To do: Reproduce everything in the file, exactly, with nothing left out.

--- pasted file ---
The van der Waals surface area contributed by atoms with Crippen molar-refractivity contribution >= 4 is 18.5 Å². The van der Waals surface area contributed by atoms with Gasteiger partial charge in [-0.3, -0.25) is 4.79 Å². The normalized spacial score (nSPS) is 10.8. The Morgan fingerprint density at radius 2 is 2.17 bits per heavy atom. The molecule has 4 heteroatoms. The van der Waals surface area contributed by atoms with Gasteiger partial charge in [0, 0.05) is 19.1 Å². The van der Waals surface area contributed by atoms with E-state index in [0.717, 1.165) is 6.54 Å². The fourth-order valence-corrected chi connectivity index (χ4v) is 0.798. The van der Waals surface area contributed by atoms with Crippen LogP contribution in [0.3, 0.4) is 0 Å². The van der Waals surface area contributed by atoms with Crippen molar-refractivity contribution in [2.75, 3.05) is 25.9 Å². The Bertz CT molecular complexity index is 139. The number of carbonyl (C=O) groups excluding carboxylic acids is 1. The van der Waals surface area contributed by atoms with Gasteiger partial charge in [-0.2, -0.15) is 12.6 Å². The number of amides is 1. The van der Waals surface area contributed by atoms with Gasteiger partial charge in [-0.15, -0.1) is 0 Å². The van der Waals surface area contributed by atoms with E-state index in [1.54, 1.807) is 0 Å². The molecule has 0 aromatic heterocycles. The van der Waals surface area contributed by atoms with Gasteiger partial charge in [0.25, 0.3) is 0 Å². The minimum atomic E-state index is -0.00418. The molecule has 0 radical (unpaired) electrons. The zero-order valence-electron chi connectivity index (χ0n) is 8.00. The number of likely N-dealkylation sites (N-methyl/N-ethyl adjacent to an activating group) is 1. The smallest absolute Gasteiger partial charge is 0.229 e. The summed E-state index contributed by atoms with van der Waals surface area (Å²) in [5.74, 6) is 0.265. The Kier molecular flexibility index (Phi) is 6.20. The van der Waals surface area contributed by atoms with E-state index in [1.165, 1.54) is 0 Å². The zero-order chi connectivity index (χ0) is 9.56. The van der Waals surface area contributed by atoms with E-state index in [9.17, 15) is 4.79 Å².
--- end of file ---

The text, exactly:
The van der Waals surface area contributed by atoms with Crippen molar-refractivity contribution >= 4 is 18.5 Å². The van der Waals surface area contributed by atoms with Gasteiger partial charge in [-0.3, -0.25) is 4.79 Å². The normalized spacial score (nSPS) is 10.8. The Morgan fingerprint density at radius 2 is 2.17 bits per heavy atom. The molecule has 4 heteroatoms. The van der Waals surface area contributed by atoms with Gasteiger partial charge in [0, 0.05) is 19.1 Å². The van der Waals surface area contributed by atoms with E-state index in [0.717, 1.165) is 6.54 Å². The fourth-order valence-corrected chi connectivity index (χ4v) is 0.798. The van der Waals surface area contributed by atoms with Crippen LogP contribution in [0.3, 0.4) is 0 Å². The van der Waals surface area contributed by atoms with Crippen molar-refractivity contribution in [2.75, 3.05) is 25.9 Å². The Bertz CT molecular complexity index is 139. The number of carbonyl (C=O) groups excluding carboxylic acids is 1. The van der Waals surface area contributed by atoms with Gasteiger partial charge in [-0.2, -0.15) is 12.6 Å². The number of amides is 1. The van der Waals surface area contributed by atoms with Gasteiger partial charge in [-0.15, -0.1) is 0 Å². The van der Waals surface area contributed by atoms with E-state index in [1.54, 1.807) is 0 Å². The molecule has 0 aromatic heterocycles. The van der Waals surface area contributed by atoms with Gasteiger partial charge in [0.25, 0.3) is 0 Å². The minimum atomic E-state index is -0.00418. The molecule has 0 radical (unpaired) electrons. The zero-order valence-electron chi connectivity index (χ0n) is 8.00. The number of likely N-dealkylation sites (N-methyl/N-ethyl adjacent to an activating group) is 1. The smallest absolute Gasteiger partial charge is 0.229 e. The summed E-state index contributed by atoms with van der Waals surface area (Å²) in [5.74, 6) is 0.265. The Kier molecular flexibility index (Phi) is 6.20. The van der Waals surface area contributed by atoms with E-state index in [1.165, 1.54) is 0 Å². The zero-order chi connectivity index (χ0) is 9.56. The van der Waals surface area contributed by atoms with E-state index in [9.17, 15) is 4.79 Å².